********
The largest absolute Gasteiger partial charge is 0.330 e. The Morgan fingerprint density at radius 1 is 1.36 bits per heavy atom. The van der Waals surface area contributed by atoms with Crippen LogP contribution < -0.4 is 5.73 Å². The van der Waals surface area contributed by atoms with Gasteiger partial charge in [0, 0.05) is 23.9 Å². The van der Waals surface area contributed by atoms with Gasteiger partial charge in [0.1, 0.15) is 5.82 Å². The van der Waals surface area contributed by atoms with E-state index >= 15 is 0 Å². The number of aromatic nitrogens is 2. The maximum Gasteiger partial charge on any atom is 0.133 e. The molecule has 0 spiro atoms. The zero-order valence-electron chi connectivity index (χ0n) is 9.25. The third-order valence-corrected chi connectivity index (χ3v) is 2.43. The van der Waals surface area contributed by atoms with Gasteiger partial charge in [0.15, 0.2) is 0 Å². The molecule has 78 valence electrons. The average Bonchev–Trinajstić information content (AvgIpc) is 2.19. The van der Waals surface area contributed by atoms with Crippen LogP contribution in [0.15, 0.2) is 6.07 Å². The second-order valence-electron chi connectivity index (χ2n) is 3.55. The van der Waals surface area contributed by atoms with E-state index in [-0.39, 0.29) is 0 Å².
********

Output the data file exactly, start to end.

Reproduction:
The largest absolute Gasteiger partial charge is 0.330 e. The Morgan fingerprint density at radius 1 is 1.36 bits per heavy atom. The van der Waals surface area contributed by atoms with Crippen LogP contribution < -0.4 is 5.73 Å². The van der Waals surface area contributed by atoms with Gasteiger partial charge in [0, 0.05) is 23.9 Å². The van der Waals surface area contributed by atoms with Gasteiger partial charge in [0.1, 0.15) is 5.82 Å². The van der Waals surface area contributed by atoms with E-state index >= 15 is 0 Å². The number of aromatic nitrogens is 2. The maximum Gasteiger partial charge on any atom is 0.133 e. The molecule has 0 spiro atoms. The zero-order valence-electron chi connectivity index (χ0n) is 9.25. The third-order valence-corrected chi connectivity index (χ3v) is 2.43. The van der Waals surface area contributed by atoms with Gasteiger partial charge in [0.15, 0.2) is 0 Å². The molecule has 78 valence electrons. The average Bonchev–Trinajstić information content (AvgIpc) is 2.19. The van der Waals surface area contributed by atoms with Crippen LogP contribution in [0.15, 0.2) is 6.07 Å². The second-order valence-electron chi connectivity index (χ2n) is 3.55. The van der Waals surface area contributed by atoms with E-state index in [-0.39, 0.29) is 0 Å².